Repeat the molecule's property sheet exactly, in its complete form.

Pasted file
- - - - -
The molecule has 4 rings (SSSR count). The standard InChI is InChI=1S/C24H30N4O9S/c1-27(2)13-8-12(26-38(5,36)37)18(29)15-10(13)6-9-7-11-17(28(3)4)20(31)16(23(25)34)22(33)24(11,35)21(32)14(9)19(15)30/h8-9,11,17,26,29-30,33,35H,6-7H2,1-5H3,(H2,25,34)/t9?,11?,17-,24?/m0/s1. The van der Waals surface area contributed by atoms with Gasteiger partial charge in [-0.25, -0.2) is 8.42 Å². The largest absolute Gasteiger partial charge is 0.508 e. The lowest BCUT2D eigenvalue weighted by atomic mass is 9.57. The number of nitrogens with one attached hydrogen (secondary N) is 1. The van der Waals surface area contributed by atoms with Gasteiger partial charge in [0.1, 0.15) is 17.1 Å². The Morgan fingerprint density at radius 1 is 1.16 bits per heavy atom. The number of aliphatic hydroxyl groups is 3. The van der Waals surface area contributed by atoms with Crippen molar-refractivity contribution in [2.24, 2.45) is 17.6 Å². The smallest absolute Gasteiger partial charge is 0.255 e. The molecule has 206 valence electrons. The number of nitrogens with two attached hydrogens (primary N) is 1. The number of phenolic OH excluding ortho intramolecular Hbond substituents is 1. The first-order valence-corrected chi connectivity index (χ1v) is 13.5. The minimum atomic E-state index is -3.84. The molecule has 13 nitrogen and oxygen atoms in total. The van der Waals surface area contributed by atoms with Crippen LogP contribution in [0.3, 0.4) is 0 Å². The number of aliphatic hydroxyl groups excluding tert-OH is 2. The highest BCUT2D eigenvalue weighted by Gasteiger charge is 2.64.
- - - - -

The molecule has 4 rings (SSSR count). The standard InChI is InChI=1S/C24H30N4O9S/c1-27(2)13-8-12(26-38(5,36)37)18(29)15-10(13)6-9-7-11-17(28(3)4)20(31)16(23(25)34)22(33)24(11,35)21(32)14(9)19(15)30/h8-9,11,17,26,29-30,33,35H,6-7H2,1-5H3,(H2,25,34)/t9?,11?,17-,24?/m0/s1. The van der Waals surface area contributed by atoms with Gasteiger partial charge in [-0.25, -0.2) is 8.42 Å². The largest absolute Gasteiger partial charge is 0.508 e. The lowest BCUT2D eigenvalue weighted by atomic mass is 9.57. The number of nitrogens with one attached hydrogen (secondary N) is 1. The van der Waals surface area contributed by atoms with Gasteiger partial charge in [0.1, 0.15) is 17.1 Å². The Morgan fingerprint density at radius 1 is 1.16 bits per heavy atom. The number of aliphatic hydroxyl groups is 3. The van der Waals surface area contributed by atoms with Crippen molar-refractivity contribution in [2.24, 2.45) is 17.6 Å². The smallest absolute Gasteiger partial charge is 0.255 e. The molecule has 206 valence electrons. The number of nitrogens with two attached hydrogens (primary N) is 1. The number of phenolic OH excluding ortho intramolecular Hbond substituents is 1. The first-order valence-corrected chi connectivity index (χ1v) is 13.5. The minimum atomic E-state index is -3.84. The molecule has 13 nitrogen and oxygen atoms in total. The van der Waals surface area contributed by atoms with Crippen LogP contribution in [0.3, 0.4) is 0 Å². The number of aliphatic hydroxyl groups excluding tert-OH is 2. The highest BCUT2D eigenvalue weighted by Gasteiger charge is 2.64.